INDIANAPOLIS (WISH) – Oct. 10 was World Mental Health Day.
With the pandemic, Indiana health officials said more people are battling mental health issues across the state. Due to the COVID-19 pandemic, the Indiana Division of Mental Health and Addiction launched the “Be Well Crisis Helpline” in July. Indiana residents can call 211 to talk to a counselor 24/7 for free or go to the “Be Well Indiana” website for local resources.
Health officials said due to the increased need for mental health help, they’re extending the FEMA funded program until June of 2021. Indiana has received around $4 million from the federal government for these mental health programs.
“World Mental Health Day really does seem more important than ever,” said Kelsi Linville with Indiana Division of Mental Health and Addiction. “The pandemic has definitely exacerbated mental health issues, as well as substance misuse. We are seeing that people are having a lot of increased feelings of isolation, of withdrawal, of not wanting to engage in their normal activities. People are experiencing fear and anxiety.”
That’s why the state launched the Be Well Crisis Helpline. People in Indiana can call 211 and be connected with a trained crisis counselor 24/7, for free. Since July, they said almost 2,700 people have called. So far around 36% of callers report feeling isolated, 33% report having issues with sleep, and 31% report having anxiety or fear. Plus, more than half of the callers needed a referral for additional services.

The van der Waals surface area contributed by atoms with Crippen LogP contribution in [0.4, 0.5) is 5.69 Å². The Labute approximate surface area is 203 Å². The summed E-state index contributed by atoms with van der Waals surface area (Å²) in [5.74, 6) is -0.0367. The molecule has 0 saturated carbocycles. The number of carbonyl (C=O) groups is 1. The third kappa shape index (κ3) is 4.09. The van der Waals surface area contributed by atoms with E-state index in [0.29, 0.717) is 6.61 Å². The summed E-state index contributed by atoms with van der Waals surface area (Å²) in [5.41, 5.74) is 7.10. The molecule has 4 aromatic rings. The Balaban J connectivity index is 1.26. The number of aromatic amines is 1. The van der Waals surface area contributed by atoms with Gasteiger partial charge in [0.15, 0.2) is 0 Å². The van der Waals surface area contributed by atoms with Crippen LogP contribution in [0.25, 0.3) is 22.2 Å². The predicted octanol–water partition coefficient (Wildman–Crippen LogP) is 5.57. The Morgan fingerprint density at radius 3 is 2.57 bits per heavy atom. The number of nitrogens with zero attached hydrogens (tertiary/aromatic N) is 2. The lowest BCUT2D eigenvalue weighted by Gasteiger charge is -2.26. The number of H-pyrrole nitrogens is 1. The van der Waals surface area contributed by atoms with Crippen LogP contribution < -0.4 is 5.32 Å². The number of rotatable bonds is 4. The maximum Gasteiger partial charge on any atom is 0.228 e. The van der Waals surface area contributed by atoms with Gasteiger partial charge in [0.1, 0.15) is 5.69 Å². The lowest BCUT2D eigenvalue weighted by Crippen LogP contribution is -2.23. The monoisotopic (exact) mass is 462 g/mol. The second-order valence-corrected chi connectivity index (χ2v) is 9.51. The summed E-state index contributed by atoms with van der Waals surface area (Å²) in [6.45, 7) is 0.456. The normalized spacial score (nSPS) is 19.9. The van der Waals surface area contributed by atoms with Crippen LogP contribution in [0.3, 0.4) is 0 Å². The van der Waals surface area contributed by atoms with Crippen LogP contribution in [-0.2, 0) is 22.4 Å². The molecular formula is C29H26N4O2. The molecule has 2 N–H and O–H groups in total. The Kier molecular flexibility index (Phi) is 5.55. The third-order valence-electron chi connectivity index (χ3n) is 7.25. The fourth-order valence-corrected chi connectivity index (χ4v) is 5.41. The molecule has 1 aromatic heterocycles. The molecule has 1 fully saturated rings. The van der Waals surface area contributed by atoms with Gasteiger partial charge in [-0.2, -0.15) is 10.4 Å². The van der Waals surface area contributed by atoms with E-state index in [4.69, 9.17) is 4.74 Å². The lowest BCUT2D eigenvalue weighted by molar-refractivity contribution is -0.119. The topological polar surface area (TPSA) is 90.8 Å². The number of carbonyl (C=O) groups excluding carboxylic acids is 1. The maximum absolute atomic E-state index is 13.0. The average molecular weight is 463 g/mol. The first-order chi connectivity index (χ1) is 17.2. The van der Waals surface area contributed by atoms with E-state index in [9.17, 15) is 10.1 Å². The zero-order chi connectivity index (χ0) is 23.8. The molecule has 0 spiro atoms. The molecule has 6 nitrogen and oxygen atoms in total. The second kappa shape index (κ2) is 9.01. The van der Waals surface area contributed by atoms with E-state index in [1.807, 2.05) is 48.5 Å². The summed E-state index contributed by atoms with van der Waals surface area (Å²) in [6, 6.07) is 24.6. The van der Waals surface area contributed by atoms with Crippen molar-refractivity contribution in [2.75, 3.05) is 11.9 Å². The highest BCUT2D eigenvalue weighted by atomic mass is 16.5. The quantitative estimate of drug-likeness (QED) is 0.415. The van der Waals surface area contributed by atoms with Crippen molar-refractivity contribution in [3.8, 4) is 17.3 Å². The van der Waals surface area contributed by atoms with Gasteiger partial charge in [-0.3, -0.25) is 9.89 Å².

“There are a lot of people who have maybe never struggled with their mental health before that, are finding now for the first time that they are needing some extra support,” said Linville.
Along with support, Linville suggests people take three simple steps every day.
“Number one, expressing gratitude. So research shows us that whenever we take a timeout to recount the things we are thankful for that actually leads to changes in the brain. It helps our overall emotional state,” said Linville.
Next, she said people should move their bodies. A little exercise daily can help. Finally, she suggests connecting with other people, even if it’s virtual.
“It is so important we maintain those relationships and support with friends and family and colleagues. We are all in this together and we need each other,” said Linville.